Japan Times, October 27, 2016
Japan’s population stood at 127,094,745 as of Oct. 1, 2015, the final results of the census showed, down 0.8 percent from the previous census five years earlier and marking the first decline since the survey began in 1920.
Of the total population, including non-Japanese residents, those aged 65 or older accounted for a record-high 26.6 percent, while those below 15 years old fell to a record-low 12.6 percent, the internal affairs ministry said.
The government data showed that the number of people 65 or older rose 3.6 percentage points from the previous census in 2010 to 33,465,441. In contrast, those 14 or younger fell by 0.6 points to 15,886,810.
Comparing the new census figures against U.N. estimates, Japan remains the 10th-most populous nation. However, among the top 20 countries, it was the only one whose population declined between 2010 and 2015.
The latest results by the census, conducted every five years, also showed that the population is concentrated in Tokyo and its vicinity.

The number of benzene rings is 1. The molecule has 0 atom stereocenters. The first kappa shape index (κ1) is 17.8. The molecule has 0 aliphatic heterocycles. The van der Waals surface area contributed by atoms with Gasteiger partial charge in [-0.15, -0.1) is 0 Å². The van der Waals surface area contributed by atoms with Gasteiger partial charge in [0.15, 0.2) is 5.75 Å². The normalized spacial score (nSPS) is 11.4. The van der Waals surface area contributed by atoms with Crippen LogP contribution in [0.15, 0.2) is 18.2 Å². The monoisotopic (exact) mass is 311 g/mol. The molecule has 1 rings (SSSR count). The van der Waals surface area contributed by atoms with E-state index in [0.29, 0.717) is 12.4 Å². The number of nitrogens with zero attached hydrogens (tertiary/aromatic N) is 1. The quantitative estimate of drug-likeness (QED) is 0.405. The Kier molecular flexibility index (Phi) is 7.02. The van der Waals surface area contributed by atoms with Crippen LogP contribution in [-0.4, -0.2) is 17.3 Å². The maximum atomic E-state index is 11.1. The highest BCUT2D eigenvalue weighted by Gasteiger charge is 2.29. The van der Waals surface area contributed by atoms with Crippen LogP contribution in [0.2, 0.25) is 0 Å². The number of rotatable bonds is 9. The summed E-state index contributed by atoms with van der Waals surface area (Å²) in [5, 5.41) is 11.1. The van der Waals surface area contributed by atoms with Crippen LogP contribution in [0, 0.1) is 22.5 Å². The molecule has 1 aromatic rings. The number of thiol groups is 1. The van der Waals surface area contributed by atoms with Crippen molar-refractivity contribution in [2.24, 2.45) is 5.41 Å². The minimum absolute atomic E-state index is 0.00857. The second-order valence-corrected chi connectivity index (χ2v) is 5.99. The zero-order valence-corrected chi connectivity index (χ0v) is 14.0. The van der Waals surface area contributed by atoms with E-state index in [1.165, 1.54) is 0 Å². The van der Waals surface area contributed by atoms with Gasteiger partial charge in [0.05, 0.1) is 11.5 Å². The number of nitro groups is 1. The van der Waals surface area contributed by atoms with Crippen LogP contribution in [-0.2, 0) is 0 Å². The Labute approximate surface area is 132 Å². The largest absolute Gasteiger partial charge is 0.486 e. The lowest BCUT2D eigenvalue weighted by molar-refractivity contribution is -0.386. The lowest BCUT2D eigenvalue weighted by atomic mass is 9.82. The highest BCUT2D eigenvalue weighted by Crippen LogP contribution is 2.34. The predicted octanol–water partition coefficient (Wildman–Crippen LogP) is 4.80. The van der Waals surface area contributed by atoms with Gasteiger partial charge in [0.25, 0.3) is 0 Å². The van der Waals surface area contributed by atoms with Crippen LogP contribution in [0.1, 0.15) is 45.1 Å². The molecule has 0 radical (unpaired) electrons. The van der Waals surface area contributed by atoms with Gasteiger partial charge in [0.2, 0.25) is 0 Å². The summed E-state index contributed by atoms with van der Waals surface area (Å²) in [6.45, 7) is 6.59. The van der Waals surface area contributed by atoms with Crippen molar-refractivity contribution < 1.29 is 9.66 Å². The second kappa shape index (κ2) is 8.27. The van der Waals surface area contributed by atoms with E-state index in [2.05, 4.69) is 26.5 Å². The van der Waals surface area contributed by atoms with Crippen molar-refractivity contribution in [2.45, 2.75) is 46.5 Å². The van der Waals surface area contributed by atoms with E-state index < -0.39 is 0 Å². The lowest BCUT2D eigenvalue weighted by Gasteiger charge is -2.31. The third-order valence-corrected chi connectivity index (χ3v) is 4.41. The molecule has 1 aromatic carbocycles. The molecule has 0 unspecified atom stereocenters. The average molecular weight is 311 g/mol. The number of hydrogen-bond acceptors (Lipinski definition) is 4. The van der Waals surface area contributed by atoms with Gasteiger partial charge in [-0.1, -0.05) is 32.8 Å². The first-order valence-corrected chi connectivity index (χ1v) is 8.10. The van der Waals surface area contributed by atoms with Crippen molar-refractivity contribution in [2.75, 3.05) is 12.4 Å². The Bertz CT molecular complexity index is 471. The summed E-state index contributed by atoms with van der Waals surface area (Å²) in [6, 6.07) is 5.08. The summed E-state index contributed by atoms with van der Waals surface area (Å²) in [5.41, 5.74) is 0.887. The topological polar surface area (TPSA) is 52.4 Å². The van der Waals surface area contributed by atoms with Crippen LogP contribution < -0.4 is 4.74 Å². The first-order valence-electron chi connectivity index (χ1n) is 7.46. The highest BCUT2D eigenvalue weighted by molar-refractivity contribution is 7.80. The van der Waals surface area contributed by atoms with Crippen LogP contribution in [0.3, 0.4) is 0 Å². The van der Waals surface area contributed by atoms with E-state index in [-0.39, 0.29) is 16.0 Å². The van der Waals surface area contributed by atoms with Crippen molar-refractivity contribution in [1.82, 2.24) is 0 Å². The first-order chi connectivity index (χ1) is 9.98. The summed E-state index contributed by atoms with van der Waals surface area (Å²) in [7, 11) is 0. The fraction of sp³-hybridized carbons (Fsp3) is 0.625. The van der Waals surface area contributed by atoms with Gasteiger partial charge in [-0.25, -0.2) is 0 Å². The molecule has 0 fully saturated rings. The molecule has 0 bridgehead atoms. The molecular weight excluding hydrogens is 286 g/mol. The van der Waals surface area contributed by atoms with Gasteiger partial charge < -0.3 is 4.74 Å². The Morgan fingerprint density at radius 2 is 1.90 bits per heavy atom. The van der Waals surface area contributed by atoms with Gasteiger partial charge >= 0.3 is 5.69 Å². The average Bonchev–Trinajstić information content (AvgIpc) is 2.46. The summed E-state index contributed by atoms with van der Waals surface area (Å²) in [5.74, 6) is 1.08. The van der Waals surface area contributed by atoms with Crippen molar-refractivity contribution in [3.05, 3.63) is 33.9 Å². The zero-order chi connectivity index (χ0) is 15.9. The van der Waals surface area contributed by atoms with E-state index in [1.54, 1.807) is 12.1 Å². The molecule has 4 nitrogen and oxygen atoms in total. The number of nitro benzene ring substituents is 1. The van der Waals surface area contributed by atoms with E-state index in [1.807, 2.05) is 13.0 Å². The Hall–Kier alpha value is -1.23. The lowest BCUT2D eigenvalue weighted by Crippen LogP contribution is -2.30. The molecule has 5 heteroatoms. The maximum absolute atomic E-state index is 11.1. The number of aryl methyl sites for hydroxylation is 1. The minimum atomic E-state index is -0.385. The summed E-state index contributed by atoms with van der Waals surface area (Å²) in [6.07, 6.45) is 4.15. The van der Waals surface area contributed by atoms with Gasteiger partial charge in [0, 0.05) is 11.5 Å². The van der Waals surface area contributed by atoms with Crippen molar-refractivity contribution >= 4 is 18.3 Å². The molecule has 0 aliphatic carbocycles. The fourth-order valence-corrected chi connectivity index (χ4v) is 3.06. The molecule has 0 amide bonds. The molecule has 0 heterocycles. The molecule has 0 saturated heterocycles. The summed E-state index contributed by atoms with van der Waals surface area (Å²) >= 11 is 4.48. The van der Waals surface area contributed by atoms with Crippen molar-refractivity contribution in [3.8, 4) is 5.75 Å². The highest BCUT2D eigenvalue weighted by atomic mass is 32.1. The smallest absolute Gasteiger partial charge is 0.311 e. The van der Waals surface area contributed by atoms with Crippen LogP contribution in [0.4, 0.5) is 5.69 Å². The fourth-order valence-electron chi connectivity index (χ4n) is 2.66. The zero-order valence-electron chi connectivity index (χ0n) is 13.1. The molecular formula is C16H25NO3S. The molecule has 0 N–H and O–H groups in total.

Of the 47 prefectures, the capital and neighboring Saitama, Chiba and Kanagawa prefectures accounted for 28.4 percent of the total population.
The population rose only in eight prefectures–the four above as well as Aichi, Shiga, Fukuoka and Okinawa.
The population of Japanese nationals totaled 124,283,901, while the number of non-Japanese residents in the country totaled 1,752,368, the government data showed.
By nationality, Chinese nationals accounted for the largest number of expatriates at 511,118, followed by people from both South Korea and North Korea together at 376,954.
Of the country’s 1,719 municipalities, the populations in 1,419 of them decreased, according to the census.
The male population totaled 61,841,738, while the female population stood at 65,253,007.
Tokyo had the lowest number of people in a household at 1.99, falling below 2 for the first time since the government began compiling such information in 1970, the data showed. The national average of members per household is 2.33.
The preliminary figures for the census, released in February, showed the country’s population fell by 947,305 from 128,057,352 in 2010.